– gratitude and sense of awe
– transparency before God and oneself
– be a beggar and be humble before God

1. what would you like to pray for?
2. before God, what would you like to tell Him or ask from Him?
3. listen to the longing in your heart and tell the Lord all about them.

Insight from the listener:

As we enter into the holy of holies, to the “…place which is holy ground” (Genesis 3:5) let us be aware of the many things we have to “remove” and bring it to the Lord. Listen! He speaks.


Day to Day Guide: 8-days Ignatian Retreat

Day Two  (My Sense of Uniqueness and Giftedness)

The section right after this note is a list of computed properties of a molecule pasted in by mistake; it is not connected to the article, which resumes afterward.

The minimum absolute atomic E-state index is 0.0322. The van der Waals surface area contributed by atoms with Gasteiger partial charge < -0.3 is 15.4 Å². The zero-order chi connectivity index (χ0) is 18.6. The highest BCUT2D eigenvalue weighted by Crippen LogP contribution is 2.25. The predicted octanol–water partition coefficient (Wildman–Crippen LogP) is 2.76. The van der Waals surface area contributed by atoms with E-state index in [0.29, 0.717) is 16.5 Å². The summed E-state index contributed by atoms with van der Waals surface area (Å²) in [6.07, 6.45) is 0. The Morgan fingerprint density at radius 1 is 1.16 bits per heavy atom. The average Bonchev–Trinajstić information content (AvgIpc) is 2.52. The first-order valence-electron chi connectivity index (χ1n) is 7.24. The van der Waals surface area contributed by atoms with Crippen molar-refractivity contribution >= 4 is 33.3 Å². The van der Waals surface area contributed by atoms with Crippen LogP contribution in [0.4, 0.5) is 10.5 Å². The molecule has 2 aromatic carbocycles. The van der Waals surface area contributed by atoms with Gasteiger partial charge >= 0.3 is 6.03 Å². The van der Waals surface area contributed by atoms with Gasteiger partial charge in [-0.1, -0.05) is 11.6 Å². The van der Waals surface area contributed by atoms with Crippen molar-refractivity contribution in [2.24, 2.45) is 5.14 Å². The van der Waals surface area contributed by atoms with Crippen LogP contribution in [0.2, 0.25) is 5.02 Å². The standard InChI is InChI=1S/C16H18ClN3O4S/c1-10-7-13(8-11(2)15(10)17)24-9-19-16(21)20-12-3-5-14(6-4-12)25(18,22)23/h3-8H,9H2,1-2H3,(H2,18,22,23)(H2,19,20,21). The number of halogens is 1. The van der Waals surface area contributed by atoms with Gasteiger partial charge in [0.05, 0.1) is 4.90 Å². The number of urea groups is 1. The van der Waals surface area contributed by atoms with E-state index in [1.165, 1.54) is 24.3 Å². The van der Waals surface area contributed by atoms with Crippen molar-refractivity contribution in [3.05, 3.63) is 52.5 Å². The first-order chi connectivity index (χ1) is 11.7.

YOu are Precious

THEME: Praying Over My Personal Identity

GRACE: Lord Jesus, I beg for the grace to know, love and accept myself as i truly am, realizing that my own uniqueness and giftedness are an excellent reflection of God’s personal infinite love for me.

  • We look at our uniqueness and giftedness in our present contex


  1. Psalm 139 (God, you know me more than i know myself) – God knows your idiosyncrasies, hurts, mediocrity, pains, joy.  He knows everything about you.  Even when you sin He is still there. He never leaves us, no condition at all.
  2. Isaiah 50:4-7 (The Lord God is my help, therefore I am not disgraced) – In whatever situations you are in, go through with it, you will not be crushed God is with you
  3. Isaiah 49:13-16 ( I will never forget you) – It is the song of God.  It is his words not our.  It is God who never forgets; it’s us who forgets most of the time. You are in the Palm of His hand- permanent just like, the thumb mark which is uniquely yours and permanent.